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Geography III, Elizabeth Bishop’s last book of poetry and most autobiographical, is considered by many critics to be her strongest work. The title is derived from a nineteenth century geography primer. Its epigraph, taken from that same text, consists of a series of catechism-like questions designed to teach children basic lessons in geography. The simple questions and answers frame a collection of ten poems in which Bishop explores the nature of nostalgia in shaping the realities of past, present, and future.

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Loss and survival is a major theme in Bishop’s work. The ironic “One Art” establishes Bishop as a survivor of losses, using an archaic formal French poetic form, the villanelle. In the dramatic monologue “Crusoe in England,” Bishop empathizes with Daniel Defoe’s shipwrecked hero and survivor, now in England but displaced, bored, lonely, and nostalgic.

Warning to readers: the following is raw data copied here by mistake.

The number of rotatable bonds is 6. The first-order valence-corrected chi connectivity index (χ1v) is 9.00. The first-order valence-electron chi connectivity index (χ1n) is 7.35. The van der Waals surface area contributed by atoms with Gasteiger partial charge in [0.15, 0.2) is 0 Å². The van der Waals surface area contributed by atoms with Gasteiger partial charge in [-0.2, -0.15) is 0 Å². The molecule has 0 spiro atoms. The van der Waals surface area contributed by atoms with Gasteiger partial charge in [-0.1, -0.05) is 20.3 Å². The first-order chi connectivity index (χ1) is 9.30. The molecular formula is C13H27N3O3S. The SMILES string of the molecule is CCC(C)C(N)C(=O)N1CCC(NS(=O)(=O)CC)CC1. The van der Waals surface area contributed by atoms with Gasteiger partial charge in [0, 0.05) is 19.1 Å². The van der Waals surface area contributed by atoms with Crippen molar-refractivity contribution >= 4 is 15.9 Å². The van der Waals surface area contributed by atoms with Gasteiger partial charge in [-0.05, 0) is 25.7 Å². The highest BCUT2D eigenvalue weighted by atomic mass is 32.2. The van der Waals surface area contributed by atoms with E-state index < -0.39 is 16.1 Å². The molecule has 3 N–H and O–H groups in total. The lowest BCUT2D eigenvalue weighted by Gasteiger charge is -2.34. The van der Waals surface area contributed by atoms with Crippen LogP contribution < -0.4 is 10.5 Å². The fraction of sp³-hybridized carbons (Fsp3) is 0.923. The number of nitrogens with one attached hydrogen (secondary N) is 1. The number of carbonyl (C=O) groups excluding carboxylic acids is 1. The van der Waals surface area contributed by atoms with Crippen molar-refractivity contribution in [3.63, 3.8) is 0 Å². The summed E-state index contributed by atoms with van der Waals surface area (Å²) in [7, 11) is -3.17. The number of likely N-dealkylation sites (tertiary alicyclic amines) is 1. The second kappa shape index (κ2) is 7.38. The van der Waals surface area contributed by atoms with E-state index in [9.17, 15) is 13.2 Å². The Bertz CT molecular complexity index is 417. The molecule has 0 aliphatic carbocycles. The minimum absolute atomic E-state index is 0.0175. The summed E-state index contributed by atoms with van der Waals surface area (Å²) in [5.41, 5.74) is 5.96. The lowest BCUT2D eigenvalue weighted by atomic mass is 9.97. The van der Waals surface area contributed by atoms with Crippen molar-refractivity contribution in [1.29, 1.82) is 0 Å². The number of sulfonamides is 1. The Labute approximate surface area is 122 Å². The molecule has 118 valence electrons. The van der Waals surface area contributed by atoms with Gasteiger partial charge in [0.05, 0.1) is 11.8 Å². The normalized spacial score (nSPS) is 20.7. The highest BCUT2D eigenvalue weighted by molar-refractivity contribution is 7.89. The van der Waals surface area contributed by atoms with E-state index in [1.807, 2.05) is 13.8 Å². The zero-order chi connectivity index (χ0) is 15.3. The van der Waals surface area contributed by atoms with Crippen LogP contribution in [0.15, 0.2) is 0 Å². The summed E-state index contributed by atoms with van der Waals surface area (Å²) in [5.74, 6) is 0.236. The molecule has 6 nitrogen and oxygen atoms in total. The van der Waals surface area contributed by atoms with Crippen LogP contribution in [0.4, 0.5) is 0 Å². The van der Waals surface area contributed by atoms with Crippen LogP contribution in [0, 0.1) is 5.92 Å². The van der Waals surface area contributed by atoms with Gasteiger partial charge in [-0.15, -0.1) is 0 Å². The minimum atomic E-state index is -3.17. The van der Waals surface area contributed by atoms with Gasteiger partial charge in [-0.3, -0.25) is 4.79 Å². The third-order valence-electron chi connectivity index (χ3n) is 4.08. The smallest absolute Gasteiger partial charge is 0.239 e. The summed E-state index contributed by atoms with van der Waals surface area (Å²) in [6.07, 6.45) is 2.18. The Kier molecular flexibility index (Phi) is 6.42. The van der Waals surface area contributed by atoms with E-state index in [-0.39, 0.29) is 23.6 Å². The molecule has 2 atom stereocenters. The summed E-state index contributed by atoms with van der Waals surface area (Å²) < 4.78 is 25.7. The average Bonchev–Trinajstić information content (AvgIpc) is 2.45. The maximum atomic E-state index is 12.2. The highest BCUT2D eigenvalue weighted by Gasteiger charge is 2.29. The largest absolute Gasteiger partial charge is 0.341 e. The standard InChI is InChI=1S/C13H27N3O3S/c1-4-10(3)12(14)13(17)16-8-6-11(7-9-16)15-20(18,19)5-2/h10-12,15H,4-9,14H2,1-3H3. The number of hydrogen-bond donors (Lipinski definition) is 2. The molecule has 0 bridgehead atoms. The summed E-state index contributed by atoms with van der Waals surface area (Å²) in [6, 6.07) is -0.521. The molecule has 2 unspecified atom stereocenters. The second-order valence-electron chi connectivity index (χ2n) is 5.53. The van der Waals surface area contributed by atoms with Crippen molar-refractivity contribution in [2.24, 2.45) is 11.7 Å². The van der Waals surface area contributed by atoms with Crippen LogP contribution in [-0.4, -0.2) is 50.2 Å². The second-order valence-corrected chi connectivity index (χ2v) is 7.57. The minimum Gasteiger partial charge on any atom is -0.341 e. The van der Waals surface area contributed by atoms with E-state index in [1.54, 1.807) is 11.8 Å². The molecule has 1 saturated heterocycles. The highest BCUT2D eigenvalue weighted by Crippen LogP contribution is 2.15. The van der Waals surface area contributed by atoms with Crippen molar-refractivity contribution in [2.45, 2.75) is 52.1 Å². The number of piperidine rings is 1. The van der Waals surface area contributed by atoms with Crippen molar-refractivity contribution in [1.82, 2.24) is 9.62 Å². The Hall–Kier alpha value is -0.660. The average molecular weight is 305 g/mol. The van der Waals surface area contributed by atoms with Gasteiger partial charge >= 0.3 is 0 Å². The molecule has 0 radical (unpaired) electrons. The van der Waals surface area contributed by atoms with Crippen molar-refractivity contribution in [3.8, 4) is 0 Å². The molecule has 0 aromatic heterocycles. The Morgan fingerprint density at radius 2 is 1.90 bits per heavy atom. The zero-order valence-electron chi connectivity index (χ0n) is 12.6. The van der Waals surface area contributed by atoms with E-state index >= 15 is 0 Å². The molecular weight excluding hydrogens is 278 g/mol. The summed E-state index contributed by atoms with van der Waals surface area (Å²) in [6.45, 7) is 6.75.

“In the Waiting Room” revisits Bishop’s childhood and a frightening moment of female definition. In a dentist’s waiting room, the nearly seven-year-old Elizabeth reads the National Geographic while her aunt is being treated. A photograph of bare-breasted African women shocks her into a cry of astonishment which coincides with Aunt Conseulo’s cry of pain from inside the office. Unable to distinguish her own voice from her aunt’s, she has a critical moment of perception about the social constructs of race and female identity and the ways in which they both separate and connect her to a world outside her provincial life.

Similarly, “The Moose,” with its numerous female images, elucidates how an unexpected discovery of something larger than one’s self contributes to identity. A passenger on a bus leaving Nova Scotia, her early childhood home, Bishop is in a reverie of nostalgia and memory as she listens to the idle conversation of the other passengers. When the bus stops suddenly at the sight of a large female moose...

(The entire section contains 484 words.)

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